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Saturday, May 05, 2007


I am doing a happy dance! The Alumni Association gave me a lovely, lovely scholarship!

This is an especially happy dance because I am ineligible for financial aid. See, Matt and I like having an investment portfolio. It is not only lucrative, but informative, and it keeps us interested in the stock market and economic news. When we bought our house last year, we decided not to throw all our investment money into the house, but to keep it and get a home loan. The interest we earn on our investments is greater than the interest we're paying on our loan anyway.

Unfortunately, the existence of our investment portfolio means I can't get a lick of financial aid other than unsubsidized loans. The fact that my liabilities are worth far more than my assets is immaterial to Federal Student Aid. In fact, several FAFSA sites advised me to spend my investment portfolio in order to qualify for aid. This seems to me a really stupid thing to do.

So, my only alternative was scholarships. I couldn't apply last semester because I was a transfer student and therefore ineligible for most scholarships. I put my mind to kicking arse so I could maybe land one this semester.

And they gave me one!! They gave me four thousand dollars!!! Callooh! Callay!

In composition news, I am working on two things.


This semester, I took Music History I and Theory IV, so I was studying early music and twentieth century music at the same time. This was, in my view, helpful. The periods before and after the "tyranny" of the common practice have a sort of Wild West similarity to each other. It was particularly interesting to see that most of the techniques used to develop twelve-tone themes were firmly established in the fifteenth century (The main difference, as I see it, is that the composers of the fifteenth century actually gave a shit what their music sounded like to regular people).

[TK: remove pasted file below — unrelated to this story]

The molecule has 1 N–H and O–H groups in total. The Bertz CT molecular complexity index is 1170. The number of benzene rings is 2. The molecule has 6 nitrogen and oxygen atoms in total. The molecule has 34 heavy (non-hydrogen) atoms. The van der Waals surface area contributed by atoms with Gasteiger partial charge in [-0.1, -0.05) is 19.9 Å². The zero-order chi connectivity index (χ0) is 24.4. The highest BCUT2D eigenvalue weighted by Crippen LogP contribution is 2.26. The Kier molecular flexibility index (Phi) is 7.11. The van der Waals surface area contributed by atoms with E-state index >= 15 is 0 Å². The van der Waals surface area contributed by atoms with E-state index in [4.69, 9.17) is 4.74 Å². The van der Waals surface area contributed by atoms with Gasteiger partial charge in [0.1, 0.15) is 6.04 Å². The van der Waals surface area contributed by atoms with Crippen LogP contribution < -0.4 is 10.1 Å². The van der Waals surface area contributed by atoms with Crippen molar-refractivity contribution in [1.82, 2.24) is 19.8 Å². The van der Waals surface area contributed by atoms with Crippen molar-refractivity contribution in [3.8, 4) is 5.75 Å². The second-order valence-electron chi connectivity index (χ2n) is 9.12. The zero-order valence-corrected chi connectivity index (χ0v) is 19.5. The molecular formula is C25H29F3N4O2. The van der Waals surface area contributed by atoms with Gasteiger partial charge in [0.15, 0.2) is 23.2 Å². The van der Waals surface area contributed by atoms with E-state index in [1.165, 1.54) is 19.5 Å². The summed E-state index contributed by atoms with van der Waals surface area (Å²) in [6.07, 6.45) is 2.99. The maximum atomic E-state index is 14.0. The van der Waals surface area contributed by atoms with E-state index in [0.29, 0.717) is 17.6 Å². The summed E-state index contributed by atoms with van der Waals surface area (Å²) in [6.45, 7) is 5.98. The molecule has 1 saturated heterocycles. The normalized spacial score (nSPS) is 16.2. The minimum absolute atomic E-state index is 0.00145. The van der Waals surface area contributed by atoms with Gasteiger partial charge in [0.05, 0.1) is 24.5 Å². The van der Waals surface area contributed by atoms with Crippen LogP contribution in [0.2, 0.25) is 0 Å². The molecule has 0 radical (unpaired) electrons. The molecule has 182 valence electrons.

I fell vastly in love with Ockeghem, a Bach-like genius who is virtually ignored today. I also found myself fascinated by a technique in which he excelled - the mensuration canon, which was developed before modern time signatures came about and died afterwards. When my history professor explained the concept of a mensuration canon in class, I was intrigued by the mind-blowing mathematics involved. My first instinct was to assume they didn't sound all that interesting. Then he played the Kyrie from the Missa Prolationum to us, and I had a hard time not bursting into tears - partly because it was so beautiful, and partly because Ockeghem must have had a brain of god-like proportions.

When faced with a god, the first instinct is to worship; the second is to emulate (to be "Closer to God AHAHAHAA"). "I will write a mensuration canon!" I decided. "It will be a lot easier now than it was then, anyway, since I can make horrible dissonances and everyone will just think it's modern!" I started to write a piece with the working title Ockeghem's Razor. It was supposed to be sort of jokey.

Then the Virginia Tech massacre happened, which made me think about a lot of things that are wrong with the world. I was probably listening to too much NPR again. At any rate, the music that I was writing sounded awfully depressed. I couldn't call it "Ockeghem's Razor" anymore.

Around the same time in Music History, we studied the cantus firmus mass. Back in the day, the day being the fourteenth and fifteenth century, everyone and his dog wrote a cantus firmus mass to the tune of "L'Homme Armé," a little French folk song.

The armed man should be feared.